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Originally posted September 8, 2019
I’m writing this not to elicit sympathy, but because it occurs to me that it could be a teachable moment. Also, writing helps work things out or at least sometimes clarifies, and that would be a good thing.
Part of the adoption journey that I think a lot of people don’t get is the emotional roller-coaster that can happen, combined with the uncertainty of what’s happening/if it’s happening, and the overall process of being chosen by a birth mother or birth parents. So, our experience this afternoon, a play in one 45-minute act:
<the curtain opens>
It begins while we are at the grocery store, with a text to our google voice phone number – a mother who has just had a baby, who saw one of out fliers and is in desperate straits. She clearly wants to find parents to adopt the baby, and quickly. We respond that we’d be grateful to talk to her, ASAP, and she provides a little more information on herself, the baby, and the situation, as well as noting that she would like to meet or talk this evening.
The logistics-oriented portion of my mind begins considering adoption-process, in addition to talking and/or meeting with the mother: contacting our adoption agency and social worker; connecting them up with the birth mother to get her a social worker: and, based on what was written, letting the agency and social worker know this might require an expedited move of the child into a temporary foster situation, on a Sunday evening. Also, this could mean needing lots of babycare gear in short order, and how does our current money in the bank look, which friends offered us use of which baby gear, etc.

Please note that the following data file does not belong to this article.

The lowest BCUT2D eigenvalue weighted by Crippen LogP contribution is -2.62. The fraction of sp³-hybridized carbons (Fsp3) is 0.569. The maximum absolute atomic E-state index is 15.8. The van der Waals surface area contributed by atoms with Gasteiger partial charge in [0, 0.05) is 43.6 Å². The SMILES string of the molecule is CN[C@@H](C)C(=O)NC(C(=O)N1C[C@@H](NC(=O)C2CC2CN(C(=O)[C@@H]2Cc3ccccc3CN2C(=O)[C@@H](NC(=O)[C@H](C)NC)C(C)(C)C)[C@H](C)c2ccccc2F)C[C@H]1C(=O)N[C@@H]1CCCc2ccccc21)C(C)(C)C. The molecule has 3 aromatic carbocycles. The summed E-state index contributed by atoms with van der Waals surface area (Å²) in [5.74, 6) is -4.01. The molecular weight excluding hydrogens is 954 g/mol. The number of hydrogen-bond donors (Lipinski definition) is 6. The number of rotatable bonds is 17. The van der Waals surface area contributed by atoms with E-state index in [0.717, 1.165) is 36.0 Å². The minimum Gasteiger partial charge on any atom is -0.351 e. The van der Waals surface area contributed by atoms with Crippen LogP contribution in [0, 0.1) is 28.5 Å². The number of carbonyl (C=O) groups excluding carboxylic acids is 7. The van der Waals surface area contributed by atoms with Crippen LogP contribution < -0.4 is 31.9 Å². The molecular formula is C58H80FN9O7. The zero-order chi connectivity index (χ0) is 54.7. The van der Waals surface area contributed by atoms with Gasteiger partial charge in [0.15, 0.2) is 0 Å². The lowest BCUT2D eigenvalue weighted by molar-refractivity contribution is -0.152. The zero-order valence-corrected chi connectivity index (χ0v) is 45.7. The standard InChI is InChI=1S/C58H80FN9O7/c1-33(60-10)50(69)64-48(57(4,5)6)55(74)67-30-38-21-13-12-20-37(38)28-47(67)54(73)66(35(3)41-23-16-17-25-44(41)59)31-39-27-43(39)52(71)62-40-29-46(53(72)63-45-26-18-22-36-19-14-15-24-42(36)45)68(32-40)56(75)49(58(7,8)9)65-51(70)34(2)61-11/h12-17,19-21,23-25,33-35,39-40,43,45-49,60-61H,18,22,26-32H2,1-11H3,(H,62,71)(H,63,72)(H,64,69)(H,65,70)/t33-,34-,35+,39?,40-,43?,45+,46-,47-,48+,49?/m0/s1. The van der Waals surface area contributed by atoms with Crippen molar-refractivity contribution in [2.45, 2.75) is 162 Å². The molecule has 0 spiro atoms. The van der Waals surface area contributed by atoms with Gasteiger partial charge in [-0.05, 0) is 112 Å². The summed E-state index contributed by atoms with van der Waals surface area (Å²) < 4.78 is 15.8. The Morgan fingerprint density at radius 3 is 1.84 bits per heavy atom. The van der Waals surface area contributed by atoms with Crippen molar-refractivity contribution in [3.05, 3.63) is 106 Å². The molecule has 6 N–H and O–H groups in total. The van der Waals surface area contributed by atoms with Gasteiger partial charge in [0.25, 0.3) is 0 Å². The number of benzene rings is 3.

The we’re-adopting portion of my brain is playing tug-of-war… see, part of me really wants to be excited – this is one of those it-happened-so-quickly adoption stories and *it could happen not only super-fast, but in the next few days/weeks*. And part of my brain wants to avoid the heartbreak of this not working out, of the mother changing her mind, of *something* going wrong. But part of me is still exhilarated, despite myself, and I can see the same thing happening with Susan.
Susan and I talk while we shop, while we check out, while we load the groceries in the car. We talk and have some silence and talk more on the way home.
We get home to a follow-up text, that the brother of the phone’s owner had grabbed her phone and thought this was a great prank to play on us and her, that she was mortified, and that she wished us well.
Fin. <and the curtain closes>
We are both quiet in the car as I read the last text, a Harry Potter audiobook filling the silence before the car gets turned off. We both comment that we’re glad that no baby is actually *in* the situation described. I say something less-than-charitable about the prankster. We grab our groceries and carry them up our stairs: it is a silent walk. We step inside and drop the groceries and dodge kitties and give each other a long hug.
I’m not mad, I’m tired. Don’t get me wrong – we’re excited about adopting, we’e thrilled at the idea of expanding our family, we’re still both eager for the whole experience. But *this* is also part of that experience.
So when your friends or family or loved ones who are trying to adopt, when they look tired, when they are less-than-exuberant when you ask how it is going, when they go quiet for a little while: they are on a journey.
And it is beautiful.
And it is full of promise.
And it is exhausting.
And it is heartbreaking.
It is all of those and more.
Be kind to them, be gentle with them, be understanding where you can.